A married woman cannot claim to have been induced into a sexual relationship under the false pretext of marriage, the Delhi High Court said while quashing a rape case against a married ma by his live-in partner.
Justice Swarana Kanta Sharma, in an order released on Thursday, noted the case involved two individuals who were both ineligible to lawfully marry each other but were living together pursuant to a “live-in relationship agreement”, and the protection and remedies available under Section 376 (punishment for rape) of the Indian Penal Code cannot be extended to such a “victim”.
The judge observed that a live-in relationship between two consenting adults, who are married to different people, has not been made a criminal offence, and while the parties have the right to determine their own choices, both men and women should “remain conscious of the repercussions” of such a relationship.
“Once the complainant/respondent no. 2 herself was not legally divorced and is not so to date, the petitioner could not have married her as per law. It was also not mentioned in the agreement that they were living in or maintaining a relationship with each other due to a promise of marriage by the petitioner/accused,” the court stated.
“When the victim herself is not legally eligible to marry someone else due to her existing marriage to another partner, she cannot claim to have been induced into a sexual relationship under the false pretext of marriage. Thus, the protection and remedies available under Section 376 of the IPC cannot be extended to a victim who was not legally entitled to marry the person whom she was in a sexual relationship with,” the court added.
In the case, the accused sought the quashing of the FIR for alleged rape. He cited several grounds, including that the complainant’s conduct itself was against public policy and norms of society.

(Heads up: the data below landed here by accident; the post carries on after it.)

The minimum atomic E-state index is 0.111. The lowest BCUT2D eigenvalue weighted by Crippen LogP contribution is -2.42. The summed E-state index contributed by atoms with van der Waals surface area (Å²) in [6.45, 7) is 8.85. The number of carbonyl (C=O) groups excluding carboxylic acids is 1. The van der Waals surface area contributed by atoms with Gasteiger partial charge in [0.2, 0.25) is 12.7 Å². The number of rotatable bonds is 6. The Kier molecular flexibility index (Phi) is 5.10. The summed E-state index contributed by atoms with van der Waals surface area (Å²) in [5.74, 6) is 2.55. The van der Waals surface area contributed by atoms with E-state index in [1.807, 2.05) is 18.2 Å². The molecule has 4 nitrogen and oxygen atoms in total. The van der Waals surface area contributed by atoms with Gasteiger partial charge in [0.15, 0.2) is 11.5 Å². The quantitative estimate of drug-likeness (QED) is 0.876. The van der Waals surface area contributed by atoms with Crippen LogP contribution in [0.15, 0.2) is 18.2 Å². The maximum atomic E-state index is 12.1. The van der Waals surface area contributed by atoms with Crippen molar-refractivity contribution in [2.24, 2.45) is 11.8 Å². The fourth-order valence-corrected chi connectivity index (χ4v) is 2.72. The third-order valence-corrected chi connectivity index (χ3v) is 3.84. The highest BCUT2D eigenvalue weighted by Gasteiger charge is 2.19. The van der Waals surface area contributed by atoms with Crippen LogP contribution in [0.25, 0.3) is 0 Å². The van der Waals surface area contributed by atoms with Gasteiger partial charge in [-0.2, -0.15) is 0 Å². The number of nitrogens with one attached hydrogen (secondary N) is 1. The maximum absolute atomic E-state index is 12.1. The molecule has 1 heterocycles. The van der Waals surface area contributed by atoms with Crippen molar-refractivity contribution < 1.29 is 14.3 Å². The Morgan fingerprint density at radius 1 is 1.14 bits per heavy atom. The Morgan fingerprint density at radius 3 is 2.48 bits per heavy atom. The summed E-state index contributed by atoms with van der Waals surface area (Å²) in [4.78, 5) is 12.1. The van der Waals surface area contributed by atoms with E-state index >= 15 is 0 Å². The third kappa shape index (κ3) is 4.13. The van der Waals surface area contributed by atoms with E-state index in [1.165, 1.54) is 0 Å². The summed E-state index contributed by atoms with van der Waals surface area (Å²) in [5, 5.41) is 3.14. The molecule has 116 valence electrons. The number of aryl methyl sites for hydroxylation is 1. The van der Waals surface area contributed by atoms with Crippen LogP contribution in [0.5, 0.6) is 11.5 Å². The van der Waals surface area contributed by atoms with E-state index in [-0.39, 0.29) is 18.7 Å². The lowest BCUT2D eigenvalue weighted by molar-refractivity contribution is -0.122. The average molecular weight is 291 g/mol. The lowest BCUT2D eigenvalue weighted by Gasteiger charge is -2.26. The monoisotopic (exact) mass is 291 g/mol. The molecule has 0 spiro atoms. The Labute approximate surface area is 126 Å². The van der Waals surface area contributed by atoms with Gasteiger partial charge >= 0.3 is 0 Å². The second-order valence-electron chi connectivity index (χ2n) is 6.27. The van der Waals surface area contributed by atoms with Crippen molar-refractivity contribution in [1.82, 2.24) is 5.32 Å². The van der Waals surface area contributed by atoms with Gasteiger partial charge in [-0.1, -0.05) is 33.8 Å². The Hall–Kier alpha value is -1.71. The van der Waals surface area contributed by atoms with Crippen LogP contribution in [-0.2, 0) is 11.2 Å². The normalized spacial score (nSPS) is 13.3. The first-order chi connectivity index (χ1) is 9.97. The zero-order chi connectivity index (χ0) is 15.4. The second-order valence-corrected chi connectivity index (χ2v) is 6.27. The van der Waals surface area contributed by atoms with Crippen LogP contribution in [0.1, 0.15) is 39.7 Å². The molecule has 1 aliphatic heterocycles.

In the order, Justice Sharma deprecated the use of “derogatory” remarks made by the accused against the complainant and called out his “misogynistic thinking”. The court said the same standards applied to the male partner and judges cannot pass moral judgments based on one’s gender.
“This court is of the opinion that although the immorality of the act on the part of the female partner was argued at length before this court, the same standard applies to the male partner, and no distinction should be made based on gender, as doing so would perpetuate misogynistic thinking,” the court said.
It said courts cannot “serve as legal moralists preaching morality” or “inject morality into existing laws” and no offence can be said to be committed if sexual relations are established between two adults willingly, irrespective of their marital status.
“In many cases of live-in relationships both parties may be unmarried or either of them may be married or both may be married to their respective spouses,” the court said.
“Individual adults are free to make decisions even those that might not align with societal norms or expectations, however, in those cases they have to remain ready to face potential consequences of such relationships. Needless to say, individual free choices like these will invite individual responsibilities and consequences,” it added.
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